March 10th, 2009

Sun Prairie School District Sells Naming Rights to Baseball Field

By Gena Kittner
Wisconsin State Journal

With the announcement of the new Summit Credit Union Baseball Field, Sun Prairie has likely become the first Dane County school district to sell the naming rights for a specific school facility.

And the high school’s varsity baseball field could be just the beginning: District officials want to sell naming rights to everything from the classrooms and the cafeteria to trophy cases and field lights at the new high school slated to open in the fall of 2010.

“Our goal is to have as many of the big items named before the school opens,” said Jim McCourt, Sun Prairie School Board treasurer and member of the Naming Rights Subcommittee.

The subcommittee has a tentative goal of selling more than $3 million in naming rights. However, district officials say business or individual monikers would be presented tactfully, such as a plaque bearing a person’s name on the back of an auditorium seat or above a classroom doorway.

“It’s not like we’re going to have banners all over the school,” McCourt said.

On Tuesday the district announced Summit Credit Union as the first company to be granted naming rights for a district facility, under the new policy to allow for names of businesses attached to facilities, in exchange for donations.

The School Board approved the naming rights agreement with Summit on Monday night, which will be in effect for 20 years. The credit union donated $99,537, which pays for about a third of the cost of the field that will have artificial turf on the infield.

Few school districts in Wisconsin have worked out naming rights partnerships with local businesses, according to the Sun Prairie district, but Sheboygan and Fond du Lac are two districts that have.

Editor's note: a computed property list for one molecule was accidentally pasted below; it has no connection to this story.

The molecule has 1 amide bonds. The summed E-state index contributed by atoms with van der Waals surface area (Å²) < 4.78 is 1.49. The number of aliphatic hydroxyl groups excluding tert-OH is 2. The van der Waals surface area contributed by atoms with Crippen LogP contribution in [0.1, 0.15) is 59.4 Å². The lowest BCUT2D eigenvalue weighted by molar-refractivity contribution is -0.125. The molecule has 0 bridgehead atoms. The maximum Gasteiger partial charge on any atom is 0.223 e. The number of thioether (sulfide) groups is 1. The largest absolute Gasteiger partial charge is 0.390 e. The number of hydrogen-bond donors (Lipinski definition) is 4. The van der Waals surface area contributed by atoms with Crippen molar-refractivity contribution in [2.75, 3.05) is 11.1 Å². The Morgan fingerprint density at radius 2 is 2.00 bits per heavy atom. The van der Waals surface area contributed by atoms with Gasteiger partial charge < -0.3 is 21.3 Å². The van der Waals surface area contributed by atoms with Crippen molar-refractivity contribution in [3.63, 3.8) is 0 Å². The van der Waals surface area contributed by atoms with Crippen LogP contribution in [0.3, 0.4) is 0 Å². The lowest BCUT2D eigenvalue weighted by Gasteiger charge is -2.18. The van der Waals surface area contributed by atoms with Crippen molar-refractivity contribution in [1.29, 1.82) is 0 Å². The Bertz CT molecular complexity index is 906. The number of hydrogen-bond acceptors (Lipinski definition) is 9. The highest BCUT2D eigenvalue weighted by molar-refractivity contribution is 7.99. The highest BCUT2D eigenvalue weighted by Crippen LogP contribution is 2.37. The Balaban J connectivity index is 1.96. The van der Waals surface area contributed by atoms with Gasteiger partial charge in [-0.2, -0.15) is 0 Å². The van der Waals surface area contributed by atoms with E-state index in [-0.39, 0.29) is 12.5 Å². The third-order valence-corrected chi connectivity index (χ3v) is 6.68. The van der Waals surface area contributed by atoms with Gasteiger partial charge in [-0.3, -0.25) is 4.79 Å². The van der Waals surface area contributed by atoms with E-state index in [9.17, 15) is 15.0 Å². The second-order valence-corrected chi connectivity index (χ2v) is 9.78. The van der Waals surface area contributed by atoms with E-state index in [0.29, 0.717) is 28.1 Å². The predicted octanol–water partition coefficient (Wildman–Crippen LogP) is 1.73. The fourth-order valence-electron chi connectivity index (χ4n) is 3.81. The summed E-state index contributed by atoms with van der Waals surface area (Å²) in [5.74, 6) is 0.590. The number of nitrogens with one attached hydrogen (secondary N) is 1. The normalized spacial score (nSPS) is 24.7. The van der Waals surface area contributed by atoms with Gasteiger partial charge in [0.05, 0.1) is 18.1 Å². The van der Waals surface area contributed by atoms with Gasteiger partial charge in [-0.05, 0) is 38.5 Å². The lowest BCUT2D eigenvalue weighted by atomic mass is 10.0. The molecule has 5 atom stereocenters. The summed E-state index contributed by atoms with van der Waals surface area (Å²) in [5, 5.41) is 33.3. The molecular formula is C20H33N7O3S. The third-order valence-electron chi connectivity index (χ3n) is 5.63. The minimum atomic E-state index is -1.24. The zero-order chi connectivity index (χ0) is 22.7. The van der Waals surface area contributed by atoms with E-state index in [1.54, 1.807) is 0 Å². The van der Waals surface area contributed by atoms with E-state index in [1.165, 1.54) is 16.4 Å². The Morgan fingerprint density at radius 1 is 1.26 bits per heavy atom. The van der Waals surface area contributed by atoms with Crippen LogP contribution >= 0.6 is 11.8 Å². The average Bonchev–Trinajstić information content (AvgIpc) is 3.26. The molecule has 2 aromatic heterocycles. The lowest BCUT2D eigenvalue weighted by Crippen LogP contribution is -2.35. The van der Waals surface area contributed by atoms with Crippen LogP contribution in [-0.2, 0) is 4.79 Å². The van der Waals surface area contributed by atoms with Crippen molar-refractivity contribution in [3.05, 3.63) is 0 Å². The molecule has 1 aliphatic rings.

Ken Syke, spokesman for the Madison School District, said the district has a policy that allows for sale of naming rights, but none have been sold.

In Sun Prairie, money for naming rights would go either for a specific feature, such as the baseball field’s artificial turf, or to the Sun Prairie Education Foundation, an organization that funds special projects within the district.

Big donations, such as naming the cafeteria or library, would need School Board approval, said Phil Frei, deputy district administrator.

Josh Golin, assistant director for Campaign for a Commercial Free Childhood based in Boston, said the organization has heard of more districts throughout the country selling naming rights “because of the economic downturn and schools are starved for funding.”

Golin said the organization opposes advertising in schools because “there needs to be some places that are off limits for advertising.”


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